Lovre

Contact at [my name].pesut@gmail.com

00

That seems like a great idea, and induction heads do seem highly relevant!

What you describe is actually one of the key reasons why I'm so excited about this whole approach. I've seen many interesting metalearning tasks, and they mostly just like work or not work, or they fail sometimes, and you can try to study their failures to perhaps glean some insight into the underlying algorithm -- but...they just don't have (m)any nontrivial "degrees of freedom" in which you can vary them. The class of numerical models, on the other hand, has a substantial amount of nontrivial ways in which you can vary your input -- and even more so, you can vary it not just discretely, but also ~continuously.

That makes me really optimistic about the possibility of which you hint, of reverse engineering whatever algorithm the model is running underneath, and then using interpretability tools to verify/falsify those findings. Conversely, interpretability tools could be used to make predictions about the algorithm, which can then be checked. Hence one can imagine a quite meaningful feedback loop between experimentation and interpretability!

Since I transformed the Iris dataset with a pretty "random" transformation (i.e. not chosen because it was particularly nice in some way), I didn't check for its regeneration -- since my feature vectors were very different to original Iris's, and it seemed exceedingly unlikely that feature vectors were saved anywhere on the internet with that particular transformation.

But I got curious now, so I performed some experiments.

So these are the first 7 transformed feature vectors (in one of the random samplings of the dataset). Among all the generated output (I looked at >200 vectors), it never once output a vector which was identical to any of the latter ones, and also... in general the stuff it was generating did not look like it was drawing on any knowledge of the remaining vectors in the dataset. (E.g. it generated a lot that were off-distribution.)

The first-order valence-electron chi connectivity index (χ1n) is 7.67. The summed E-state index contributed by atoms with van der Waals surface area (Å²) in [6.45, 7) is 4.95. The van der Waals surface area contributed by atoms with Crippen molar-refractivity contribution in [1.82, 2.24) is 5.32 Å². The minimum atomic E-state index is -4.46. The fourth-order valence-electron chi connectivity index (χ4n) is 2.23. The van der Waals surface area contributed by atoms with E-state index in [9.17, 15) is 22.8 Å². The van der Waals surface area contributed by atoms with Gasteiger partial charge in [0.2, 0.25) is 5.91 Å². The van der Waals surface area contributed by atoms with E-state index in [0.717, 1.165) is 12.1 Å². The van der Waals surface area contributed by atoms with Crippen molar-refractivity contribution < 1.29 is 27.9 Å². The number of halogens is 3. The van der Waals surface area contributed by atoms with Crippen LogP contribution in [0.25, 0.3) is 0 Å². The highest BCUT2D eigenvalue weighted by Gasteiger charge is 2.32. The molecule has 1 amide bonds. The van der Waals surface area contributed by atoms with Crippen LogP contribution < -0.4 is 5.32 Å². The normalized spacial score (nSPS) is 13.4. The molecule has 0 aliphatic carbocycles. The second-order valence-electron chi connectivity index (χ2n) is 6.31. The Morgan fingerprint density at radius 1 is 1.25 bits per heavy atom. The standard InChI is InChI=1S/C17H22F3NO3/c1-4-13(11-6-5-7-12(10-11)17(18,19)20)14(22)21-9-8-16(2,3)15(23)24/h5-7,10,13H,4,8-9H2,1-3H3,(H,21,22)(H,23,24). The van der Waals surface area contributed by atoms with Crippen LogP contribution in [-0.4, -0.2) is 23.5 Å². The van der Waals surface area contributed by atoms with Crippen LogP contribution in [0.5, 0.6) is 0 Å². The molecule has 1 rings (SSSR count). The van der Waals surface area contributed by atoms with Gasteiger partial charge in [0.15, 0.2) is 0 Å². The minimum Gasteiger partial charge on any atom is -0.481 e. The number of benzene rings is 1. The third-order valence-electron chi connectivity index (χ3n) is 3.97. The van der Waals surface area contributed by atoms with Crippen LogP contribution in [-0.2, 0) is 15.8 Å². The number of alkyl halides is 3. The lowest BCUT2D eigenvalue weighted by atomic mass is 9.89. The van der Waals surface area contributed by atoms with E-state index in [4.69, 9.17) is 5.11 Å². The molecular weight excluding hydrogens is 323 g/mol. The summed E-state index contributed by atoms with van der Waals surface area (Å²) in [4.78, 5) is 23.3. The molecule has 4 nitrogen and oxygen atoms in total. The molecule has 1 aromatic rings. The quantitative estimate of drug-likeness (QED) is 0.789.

I also tried

Where I cherrypicked the "class 2" so that the first coordinate is lower than usual for that class; and the generated stuff always had the first coordinate very off-distribution from the rest of the class 2, as one would expect if the model was meta-learning from the vectors it sees, rather than "remembering" something.

This last experiment might seem a little contrived, but bit of a problem with this kind of testing is that if you supply enough stuff in-context, the model (plausibly) meta-learns the distribution and then can generate pretty similar-looking vectors. So, yeah, to really get to the bottom of this, to become 'certain' as it were, I think one would have to go in deeper than just looking at what the model generates.

(Or maybe there are some ways around that problem which I did not think of. Suggestions appreciated!)

To recheck things again -- since I'm as worried about leakage as anyone -- I retested Iris, this time transforming each coordinate with its own randomly-chosen affine transformation: (x1,x2,x3,x4)↦(11x1+3,7x2+18,9x3+5,22x4+12)

And the results are basically identical to those with just one affine transformation for all coordinates.

I'm glad that you asked about InstructGPT since I was pretty curious about that too, was waiting for an excuse to test it. So here are the synthetic binary results for (Davinci-)InstructGPT, compared with the original Davinci from the post:

ModelScen. 1Scen. 2Scen. 3Scen. 4Scen. 5Scen. 6Scen. 7Scen. 8Scen. 9Vanilla GPT-367.78%76.67%77.78%82.22%95.56%77.78%70.0%72.22%63.33%Instruct GPT-375.56%72.22%71.11%86.67%95.56%77.78%84.44%73.33%73.33%